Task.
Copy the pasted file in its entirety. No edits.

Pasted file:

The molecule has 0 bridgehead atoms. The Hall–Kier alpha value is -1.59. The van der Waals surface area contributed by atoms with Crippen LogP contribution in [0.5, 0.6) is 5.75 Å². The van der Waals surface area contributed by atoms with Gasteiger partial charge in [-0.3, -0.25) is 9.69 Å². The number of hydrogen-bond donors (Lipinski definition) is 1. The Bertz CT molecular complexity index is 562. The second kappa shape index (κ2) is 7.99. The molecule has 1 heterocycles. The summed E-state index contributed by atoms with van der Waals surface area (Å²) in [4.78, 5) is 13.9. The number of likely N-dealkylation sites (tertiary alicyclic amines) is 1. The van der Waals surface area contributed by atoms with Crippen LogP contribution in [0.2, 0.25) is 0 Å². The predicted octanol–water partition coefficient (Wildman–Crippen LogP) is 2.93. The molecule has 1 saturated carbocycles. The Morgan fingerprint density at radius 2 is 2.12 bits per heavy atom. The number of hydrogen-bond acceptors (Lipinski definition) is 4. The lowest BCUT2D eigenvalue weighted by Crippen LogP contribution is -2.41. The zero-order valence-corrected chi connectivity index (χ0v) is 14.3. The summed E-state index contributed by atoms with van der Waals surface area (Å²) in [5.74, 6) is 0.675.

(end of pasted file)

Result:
The molecule has 0 bridgehead atoms. The Hall–Kier alpha value is -1.59. The van der Waals surface area contributed by atoms with Crippen LogP contribution in [0.5, 0.6) is 5.75 Å². The van der Waals surface area contributed by atoms with Gasteiger partial charge in [-0.3, -0.25) is 9.69 Å². The number of hydrogen-bond donors (Lipinski definition) is 1. The Bertz CT molecular complexity index is 562. The second kappa shape index (κ2) is 7.99. The molecule has 1 heterocycles. The summed E-state index contributed by atoms with van der Waals surface area (Å²) in [4.78, 5) is 13.9. The number of likely N-dealkylation sites (tertiary alicyclic amines) is 1. The van der Waals surface area contributed by atoms with Crippen LogP contribution in [0.2, 0.25) is 0 Å². The predicted octanol–water partition coefficient (Wildman–Crippen LogP) is 2.93. The molecule has 1 saturated carbocycles. The Morgan fingerprint density at radius 2 is 2.12 bits per heavy atom. The number of hydrogen-bond acceptors (Lipinski definition) is 4. The lowest BCUT2D eigenvalue weighted by Crippen LogP contribution is -2.41. The zero-order valence-corrected chi connectivity index (χ0v) is 14.3. The summed E-state index contributed by atoms with van der Waals surface area (Å²) in [5.74, 6) is 0.675.